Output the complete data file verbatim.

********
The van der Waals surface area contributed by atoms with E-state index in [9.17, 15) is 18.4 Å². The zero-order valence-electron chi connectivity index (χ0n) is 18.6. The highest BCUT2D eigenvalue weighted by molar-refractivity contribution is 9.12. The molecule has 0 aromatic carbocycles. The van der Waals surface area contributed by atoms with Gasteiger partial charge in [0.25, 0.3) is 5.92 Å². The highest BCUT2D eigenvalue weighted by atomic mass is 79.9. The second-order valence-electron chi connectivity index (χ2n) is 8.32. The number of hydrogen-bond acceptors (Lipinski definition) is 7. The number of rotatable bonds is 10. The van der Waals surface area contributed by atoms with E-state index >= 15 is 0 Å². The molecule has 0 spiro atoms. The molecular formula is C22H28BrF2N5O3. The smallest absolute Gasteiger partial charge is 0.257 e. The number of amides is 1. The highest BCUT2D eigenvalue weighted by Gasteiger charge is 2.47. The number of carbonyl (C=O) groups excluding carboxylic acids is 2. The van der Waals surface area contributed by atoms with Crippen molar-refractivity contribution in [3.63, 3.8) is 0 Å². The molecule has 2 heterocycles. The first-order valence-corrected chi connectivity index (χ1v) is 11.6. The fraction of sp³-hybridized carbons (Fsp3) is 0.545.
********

The van der Waals surface area contributed by atoms with E-state index in [9.17, 15) is 18.4 Å². The zero-order valence-electron chi connectivity index (χ0n) is 18.6. The highest BCUT2D eigenvalue weighted by molar-refractivity contribution is 9.12. The molecule has 0 aromatic carbocycles. The van der Waals surface area contributed by atoms with Gasteiger partial charge in [0.25, 0.3) is 5.92 Å². The highest BCUT2D eigenvalue weighted by atomic mass is 79.9. The second-order valence-electron chi connectivity index (χ2n) is 8.32. The number of hydrogen-bond acceptors (Lipinski definition) is 7. The number of rotatable bonds is 10. The van der Waals surface area contributed by atoms with E-state index >= 15 is 0 Å². The molecule has 0 spiro atoms. The molecular formula is C22H28BrF2N5O3. The smallest absolute Gasteiger partial charge is 0.257 e. The number of amides is 1. The highest BCUT2D eigenvalue weighted by Gasteiger charge is 2.47. The number of carbonyl (C=O) groups excluding carboxylic acids is 2. The van der Waals surface area contributed by atoms with Crippen molar-refractivity contribution in [3.63, 3.8) is 0 Å². The molecule has 2 heterocycles. The first-order valence-corrected chi connectivity index (χ1v) is 11.6. The fraction of sp³-hybridized carbons (Fsp3) is 0.545.